The SGPC executive suddenly withdrew kar seva from Baba Jagtar Singh and Baba Lakha Singh on the pretext that they (the Babas) had indulged in “anti-SGPC” activities. The immediate provocation to ‘punish’ Baba Jagtar Singh was that he had accepted a siropa from the Congress stage at Tarn Taran. However, within 24 hours, the SGPC Chief did a volte-face. He had to call an emergency meeting to restore the kar seva to Baba Jagtar Singh, eulogising his services in the field of kar seva. The SGPC executive, however, took a principled decision not to give a free hand to the Babas to demolish the Sikh heritage. From now onward, the kar seva would be carried out on the basis of the recommendations of the heritage experts and on the approval of the Shiromani Committee. Had such a decision been taken immediately after the formation of the SGPC, the rich heritage would have been saved.
(photo: U.S. DoD) Israel Lebanon Photos Politics War»
Israel-Hezbollah fighting enters 13th day
CNN BEIRUT, Lebanon (CNN) -- Fighting between Israel and Hezbollah militants in Lebanon entered a 13th day Monday, as U.S. Secretary of State Condoleezza Rice traveled to the region for talks on the crisis. The Israel Defense Forces on Monday said its troops had seized two Hezbollah guerrillas during an operation in Maroun al-Ras, a town in southern Lebanon. The guerrillas were taken into custody on Sunday and are "suspected in involvement in terror activities," the IDF said. The two are being held in Israel. Hezbollah officials on Sunday conceded that Israel had taken control of Maroun al-Ras after days of ground fighting. The IDF on Monday also said its troops fought Hezbollah in the Bint Jubail area, north of Maroun al-Ras. The IDF has called Maroun al-Ras its "first foothold" in southern Lebanon in an effort to create a security buffer. According to the IDF, several Israeli soldiers were lightly wounded, but would not elaborate.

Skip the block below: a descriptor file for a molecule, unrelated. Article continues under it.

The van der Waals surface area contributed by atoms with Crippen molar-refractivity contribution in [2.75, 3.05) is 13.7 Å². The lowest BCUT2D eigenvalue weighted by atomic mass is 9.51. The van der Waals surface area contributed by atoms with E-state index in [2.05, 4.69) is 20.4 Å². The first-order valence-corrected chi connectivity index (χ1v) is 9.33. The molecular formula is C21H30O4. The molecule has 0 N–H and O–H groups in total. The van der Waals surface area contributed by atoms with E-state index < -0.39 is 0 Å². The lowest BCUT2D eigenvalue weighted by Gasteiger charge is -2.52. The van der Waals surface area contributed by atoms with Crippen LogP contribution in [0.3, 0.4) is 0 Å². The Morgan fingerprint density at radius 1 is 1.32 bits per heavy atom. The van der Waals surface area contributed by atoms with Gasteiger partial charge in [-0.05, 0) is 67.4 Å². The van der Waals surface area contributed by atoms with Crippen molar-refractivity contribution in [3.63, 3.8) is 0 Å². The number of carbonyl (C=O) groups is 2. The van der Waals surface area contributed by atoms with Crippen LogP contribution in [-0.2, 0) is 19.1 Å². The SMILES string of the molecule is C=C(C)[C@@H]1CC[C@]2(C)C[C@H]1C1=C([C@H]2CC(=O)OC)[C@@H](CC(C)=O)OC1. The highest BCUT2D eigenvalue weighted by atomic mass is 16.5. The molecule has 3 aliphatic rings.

25.7.2006. 19:00:47

US Secretary of State Condoleezza Rice said it was "time for a new Middle East" as she began talks with Israeli Prime Minister Ehud Olmert, who signalled there would be no letup on the Lebanon conflict.

"It is time for a new Middle East," Secretary Rice told reporters before the start of her talks with Mr Olmert in Jerusalem.

"A durable solution will be one that strengethens the forces of peace and democracy in the region.”

But Israeli Prime Minister Ehud Olmert has said Israel is determined to keep fighting Hezbollah and will take "severe measures" against the group.

Mr Olmert said: "Israel is determined to continue on in the fight against Hezbollah. We will ... stop them.”

”We will not hesitate to take severe measures against those who are aiming thousands of rockets and missiles against innocent civilians for the sole purpose of killing them.”